K-12 students returning to school this month face teacher shortages, pitched battles over curricula, and pandemic-era learning gaps, teachers and education officials explained at an August 18 briefing held by Ethnic Media Services. 

There are at least 36,500 vacant positions in the United States. (Courtesy photo)

Some 233,000 thousand public school teachers left the profession between 2019 and 2021 alone, according to a U.S. Government Accountability Office analysis, while 41 out of 50 states and two territories (D.C. and the Virgin Islands) report a shortage of teachers, particularly in STEM. 

 Dr. Tuan Nguyen, associate professor in the College of Education at Kansas State University, explained that “teacher supply, retention and shortage in the United States are pieces of the same puzzle,” comprising a Gordian knot of vacancy — whereby teaching positions are posted but unfilled — and underqualification — whereby states lower certification requirements to fill these positions, or have qualified teachers teach out-of-subject. 

 With a small team of researchers, Nguyen tracked teacher shortage data across states and found that, nationally, “There are at least 36,500 vacant positions in the United States and that’s nothing to say of underqualified teachers,” which he estimates at 160,000.  

Compounding this shortage are twin issues of teacher supply and retention. 

On the supply point, “There has been a substantial decline in people’s interest in becoming teachers,” said Nguyen. He cited a 40% decline from 700,000 teacher prep program enrollees in 2009, to 400,000 in 2015. 

 While this decline continues unchecked, the situation has become uniquely grim for teachers in the STEM fields of science, technology, engineering and math: in 2010 there were 32,000 teachers certified to teach STEM subjects; in 2019 there were 22,000. 

 Teachers who do enter the profession, meanwhile, are also leaving sooner and in larger numbers than in previous years. 

 Before the pandemic, explained Nguyen, about 8% of U.S. teachers left the profession annually, but since then the rate has skyrocketed nationally; current figures are, for example, 22% in Alaska, 12% in Arkansas and Illinois, and 12% in North and South Carolina.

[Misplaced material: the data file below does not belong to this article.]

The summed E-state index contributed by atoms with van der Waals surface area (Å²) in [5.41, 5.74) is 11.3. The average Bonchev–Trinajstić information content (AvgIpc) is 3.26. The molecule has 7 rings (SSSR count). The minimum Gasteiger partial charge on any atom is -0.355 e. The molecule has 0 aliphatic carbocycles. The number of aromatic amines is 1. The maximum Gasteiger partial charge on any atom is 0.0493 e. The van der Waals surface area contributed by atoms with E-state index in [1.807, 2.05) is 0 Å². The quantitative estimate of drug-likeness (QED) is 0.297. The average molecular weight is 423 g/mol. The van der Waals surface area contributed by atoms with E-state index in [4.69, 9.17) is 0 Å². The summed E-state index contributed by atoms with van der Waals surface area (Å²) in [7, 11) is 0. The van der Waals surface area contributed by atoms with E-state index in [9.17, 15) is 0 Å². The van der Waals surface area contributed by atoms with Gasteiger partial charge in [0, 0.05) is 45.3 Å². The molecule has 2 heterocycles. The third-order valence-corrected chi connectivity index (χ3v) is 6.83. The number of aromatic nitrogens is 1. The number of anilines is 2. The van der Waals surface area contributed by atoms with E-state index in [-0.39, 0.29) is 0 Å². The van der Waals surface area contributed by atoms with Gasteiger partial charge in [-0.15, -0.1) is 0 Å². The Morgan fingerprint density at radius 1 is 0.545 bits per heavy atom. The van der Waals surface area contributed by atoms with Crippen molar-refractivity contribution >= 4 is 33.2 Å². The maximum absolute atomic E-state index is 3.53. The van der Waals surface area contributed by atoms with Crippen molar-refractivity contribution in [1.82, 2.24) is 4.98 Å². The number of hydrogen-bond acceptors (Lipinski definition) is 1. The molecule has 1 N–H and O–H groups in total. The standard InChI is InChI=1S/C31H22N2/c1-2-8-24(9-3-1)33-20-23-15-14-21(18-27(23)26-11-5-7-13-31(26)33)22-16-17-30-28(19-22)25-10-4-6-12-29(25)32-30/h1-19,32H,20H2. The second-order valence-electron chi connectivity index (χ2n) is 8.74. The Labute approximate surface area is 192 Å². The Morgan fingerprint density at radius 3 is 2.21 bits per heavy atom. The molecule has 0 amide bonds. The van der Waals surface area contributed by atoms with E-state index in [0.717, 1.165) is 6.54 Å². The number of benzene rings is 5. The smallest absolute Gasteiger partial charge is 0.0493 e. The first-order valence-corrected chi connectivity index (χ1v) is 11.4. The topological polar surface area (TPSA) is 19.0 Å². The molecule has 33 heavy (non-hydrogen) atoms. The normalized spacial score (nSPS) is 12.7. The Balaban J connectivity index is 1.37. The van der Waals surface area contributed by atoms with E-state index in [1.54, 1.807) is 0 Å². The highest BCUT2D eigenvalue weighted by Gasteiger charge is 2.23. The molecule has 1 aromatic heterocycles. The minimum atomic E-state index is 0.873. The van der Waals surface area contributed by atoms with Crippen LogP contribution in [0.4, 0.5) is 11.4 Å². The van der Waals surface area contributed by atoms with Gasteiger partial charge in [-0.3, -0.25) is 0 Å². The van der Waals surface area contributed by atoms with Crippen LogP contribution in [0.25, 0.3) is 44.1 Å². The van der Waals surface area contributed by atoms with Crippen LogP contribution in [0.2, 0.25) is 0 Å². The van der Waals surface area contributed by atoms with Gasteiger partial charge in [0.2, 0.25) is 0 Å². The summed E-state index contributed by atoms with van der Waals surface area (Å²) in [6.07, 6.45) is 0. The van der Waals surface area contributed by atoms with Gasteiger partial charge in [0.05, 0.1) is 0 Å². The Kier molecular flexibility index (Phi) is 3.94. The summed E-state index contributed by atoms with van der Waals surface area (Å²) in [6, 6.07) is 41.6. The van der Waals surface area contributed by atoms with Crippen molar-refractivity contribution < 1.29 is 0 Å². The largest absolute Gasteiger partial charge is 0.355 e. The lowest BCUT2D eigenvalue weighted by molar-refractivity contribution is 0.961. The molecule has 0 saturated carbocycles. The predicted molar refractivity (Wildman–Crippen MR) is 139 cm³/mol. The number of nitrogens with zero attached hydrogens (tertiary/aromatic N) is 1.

Compounding the challenges confronting the nation’s public schools is the increasingly intense fight over curricula, including the growing wave of book bans nationwide. 

 Kasey Meehan, Freedom to Read program director at PEN America, said this replicable blueprint applies to the ongoing rise of book bans as well, which she called an “‘Ed scare’ campaign … interfering with students’ rights; undermining the role of teachers, librarians, professors, other educators and administrators … and sowing division within our communities.” 

 Meehan said 71% of books involved in book-banning efforts “are intended for young adult audiences or even younger.” PEN reports that the first half of the 2022-2023 school year alone saw “over 1,400 instances of individual books being banned. This equates to over 800 unique titles that are being removed from access for students in schools. This is an increase from the prior six months, and (in an upcoming September report) we expect to see increases in the next six months.” 

 During the pandemic, students lost about a third of the learning they would have received during a normal school year, a 2023 meta-analysis published in the journal Nature found — resulting in learning regressions which are severest among low-income youth. 

 That includes the large number of Latino families with students enrolled in LA Unified, one of the nation’s largest school districts where Latinos account for 74% of the overall student population. 

 Evelyn Aleman is the founder of the LA County parent advocacy group Our Voice: Communities for Quality Education. She says student safety is directly tied to learning loss and ranks as the number one concern for Latino parents. 

 “They want safety from drugs on their campuses. … They want intervention and awareness campaigns … they live in communities that have high crime, and homelessness … and most of their children use public transportation or walk to school, but they don’t feel safe having their children walk home.” 

 Parents’ safety fears also extend to COVID, she added, given that the virus “is still around, and many families live in multigenerational households, and many have chronic illnesses.” 

 A perceived lack of safety by the parents worsens absenteeism on the part of students, said 

Aleman, adding the lack of open communication and at times open hostility by school staff or faculty toward parents also plays a role. 

“I just had a mom say to me, ‘I feel like I was treated so badly… because I don’t speak the language.’ It was racism,” said Aleman, recalling her exchange with one LA Unified mother.  “A lot of parents feel that way. School climate is a big one for us.”